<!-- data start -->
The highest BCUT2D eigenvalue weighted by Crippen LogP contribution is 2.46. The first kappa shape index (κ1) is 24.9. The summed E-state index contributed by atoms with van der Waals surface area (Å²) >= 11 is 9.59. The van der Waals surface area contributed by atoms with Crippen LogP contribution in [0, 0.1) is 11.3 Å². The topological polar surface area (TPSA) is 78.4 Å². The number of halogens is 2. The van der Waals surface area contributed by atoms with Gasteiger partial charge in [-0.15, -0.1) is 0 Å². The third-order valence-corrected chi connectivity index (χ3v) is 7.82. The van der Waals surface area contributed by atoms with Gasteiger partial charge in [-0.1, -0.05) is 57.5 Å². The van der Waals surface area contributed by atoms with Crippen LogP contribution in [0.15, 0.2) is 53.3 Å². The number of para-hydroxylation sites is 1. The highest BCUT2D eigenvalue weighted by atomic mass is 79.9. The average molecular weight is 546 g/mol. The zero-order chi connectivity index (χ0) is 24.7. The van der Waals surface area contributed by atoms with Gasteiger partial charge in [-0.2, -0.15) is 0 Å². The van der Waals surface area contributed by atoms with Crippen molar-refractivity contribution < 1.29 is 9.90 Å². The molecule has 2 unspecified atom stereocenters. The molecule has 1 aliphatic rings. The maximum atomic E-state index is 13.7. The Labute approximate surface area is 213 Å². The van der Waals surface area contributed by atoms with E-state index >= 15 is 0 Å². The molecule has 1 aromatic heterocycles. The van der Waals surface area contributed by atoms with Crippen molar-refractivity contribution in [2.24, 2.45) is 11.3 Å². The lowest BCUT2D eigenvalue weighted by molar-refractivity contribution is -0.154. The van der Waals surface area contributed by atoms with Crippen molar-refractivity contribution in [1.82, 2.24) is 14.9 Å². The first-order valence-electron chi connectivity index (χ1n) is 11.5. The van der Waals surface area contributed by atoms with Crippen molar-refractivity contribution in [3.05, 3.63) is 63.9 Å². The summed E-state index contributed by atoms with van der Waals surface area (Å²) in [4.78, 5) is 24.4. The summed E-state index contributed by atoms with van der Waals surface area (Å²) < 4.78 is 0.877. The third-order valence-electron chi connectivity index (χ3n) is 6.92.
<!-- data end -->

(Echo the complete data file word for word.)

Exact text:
The highest BCUT2D eigenvalue weighted by Crippen LogP contribution is 2.46. The first kappa shape index (κ1) is 24.9. The summed E-state index contributed by atoms with van der Waals surface area (Å²) >= 11 is 9.59. The van der Waals surface area contributed by atoms with Crippen LogP contribution in [0, 0.1) is 11.3 Å². The topological polar surface area (TPSA) is 78.4 Å². The number of halogens is 2. The van der Waals surface area contributed by atoms with Gasteiger partial charge in [-0.15, -0.1) is 0 Å². The third-order valence-corrected chi connectivity index (χ3v) is 7.82. The van der Waals surface area contributed by atoms with Gasteiger partial charge in [-0.1, -0.05) is 57.5 Å². The van der Waals surface area contributed by atoms with Crippen LogP contribution in [0.15, 0.2) is 53.3 Å². The number of para-hydroxylation sites is 1. The highest BCUT2D eigenvalue weighted by atomic mass is 79.9. The average molecular weight is 546 g/mol. The zero-order chi connectivity index (χ0) is 24.7. The van der Waals surface area contributed by atoms with Gasteiger partial charge in [-0.2, -0.15) is 0 Å². The van der Waals surface area contributed by atoms with Crippen molar-refractivity contribution < 1.29 is 9.90 Å². The molecule has 2 unspecified atom stereocenters. The molecule has 1 aliphatic rings. The maximum atomic E-state index is 13.7. The Labute approximate surface area is 213 Å². The van der Waals surface area contributed by atoms with E-state index >= 15 is 0 Å². The molecule has 1 aromatic heterocycles. The van der Waals surface area contributed by atoms with Crippen molar-refractivity contribution in [2.24, 2.45) is 11.3 Å². The lowest BCUT2D eigenvalue weighted by molar-refractivity contribution is -0.154. The van der Waals surface area contributed by atoms with Crippen molar-refractivity contribution in [1.82, 2.24) is 14.9 Å². The first-order valence-electron chi connectivity index (χ1n) is 11.5. The van der Waals surface area contributed by atoms with Crippen molar-refractivity contribution in [3.05, 3.63) is 63.9 Å². The summed E-state index contributed by atoms with van der Waals surface area (Å²) in [4.78, 5) is 24.4. The summed E-state index contributed by atoms with van der Waals surface area (Å²) < 4.78 is 0.877. The third-order valence-electron chi connectivity index (χ3n) is 6.92.